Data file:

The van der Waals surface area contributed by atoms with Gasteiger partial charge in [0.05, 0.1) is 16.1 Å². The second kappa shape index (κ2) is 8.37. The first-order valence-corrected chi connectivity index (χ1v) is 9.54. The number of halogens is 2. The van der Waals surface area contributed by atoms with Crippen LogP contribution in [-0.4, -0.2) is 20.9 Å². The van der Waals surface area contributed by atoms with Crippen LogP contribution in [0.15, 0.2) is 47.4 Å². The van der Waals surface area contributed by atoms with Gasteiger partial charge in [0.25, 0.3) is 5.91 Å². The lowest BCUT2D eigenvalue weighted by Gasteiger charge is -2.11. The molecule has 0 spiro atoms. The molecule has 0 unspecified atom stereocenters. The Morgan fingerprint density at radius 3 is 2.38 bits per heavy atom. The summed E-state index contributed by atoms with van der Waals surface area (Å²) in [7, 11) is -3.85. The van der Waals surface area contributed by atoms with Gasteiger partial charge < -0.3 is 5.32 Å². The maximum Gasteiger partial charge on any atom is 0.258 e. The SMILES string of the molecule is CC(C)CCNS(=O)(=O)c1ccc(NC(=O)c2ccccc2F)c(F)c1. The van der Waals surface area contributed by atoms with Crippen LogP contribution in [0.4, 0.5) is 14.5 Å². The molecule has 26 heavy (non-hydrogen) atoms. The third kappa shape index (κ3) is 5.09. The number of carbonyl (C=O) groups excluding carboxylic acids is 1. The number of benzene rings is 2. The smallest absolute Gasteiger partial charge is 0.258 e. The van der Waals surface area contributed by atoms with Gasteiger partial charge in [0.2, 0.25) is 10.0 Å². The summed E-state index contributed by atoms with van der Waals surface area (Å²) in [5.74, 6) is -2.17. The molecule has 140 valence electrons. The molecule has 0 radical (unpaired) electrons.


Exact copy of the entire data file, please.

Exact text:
The van der Waals surface area contributed by atoms with Gasteiger partial charge in [0.05, 0.1) is 16.1 Å². The second kappa shape index (κ2) is 8.37. The first-order valence-corrected chi connectivity index (χ1v) is 9.54. The number of halogens is 2. The van der Waals surface area contributed by atoms with Crippen LogP contribution in [-0.4, -0.2) is 20.9 Å². The van der Waals surface area contributed by atoms with Crippen LogP contribution in [0.15, 0.2) is 47.4 Å². The van der Waals surface area contributed by atoms with Gasteiger partial charge in [0.25, 0.3) is 5.91 Å². The lowest BCUT2D eigenvalue weighted by Gasteiger charge is -2.11. The molecule has 0 spiro atoms. The molecule has 0 unspecified atom stereocenters. The Morgan fingerprint density at radius 3 is 2.38 bits per heavy atom. The summed E-state index contributed by atoms with van der Waals surface area (Å²) in [7, 11) is -3.85. The van der Waals surface area contributed by atoms with Gasteiger partial charge < -0.3 is 5.32 Å². The maximum Gasteiger partial charge on any atom is 0.258 e. The SMILES string of the molecule is CC(C)CCNS(=O)(=O)c1ccc(NC(=O)c2ccccc2F)c(F)c1. The van der Waals surface area contributed by atoms with Crippen LogP contribution in [0.4, 0.5) is 14.5 Å². The molecule has 26 heavy (non-hydrogen) atoms. The third kappa shape index (κ3) is 5.09. The number of carbonyl (C=O) groups excluding carboxylic acids is 1. The number of benzene rings is 2. The smallest absolute Gasteiger partial charge is 0.258 e. The van der Waals surface area contributed by atoms with Gasteiger partial charge in [0.2, 0.25) is 10.0 Å². The summed E-state index contributed by atoms with van der Waals surface area (Å²) in [5.74, 6) is -2.17. The molecule has 140 valence electrons. The molecule has 0 radical (unpaired) electrons.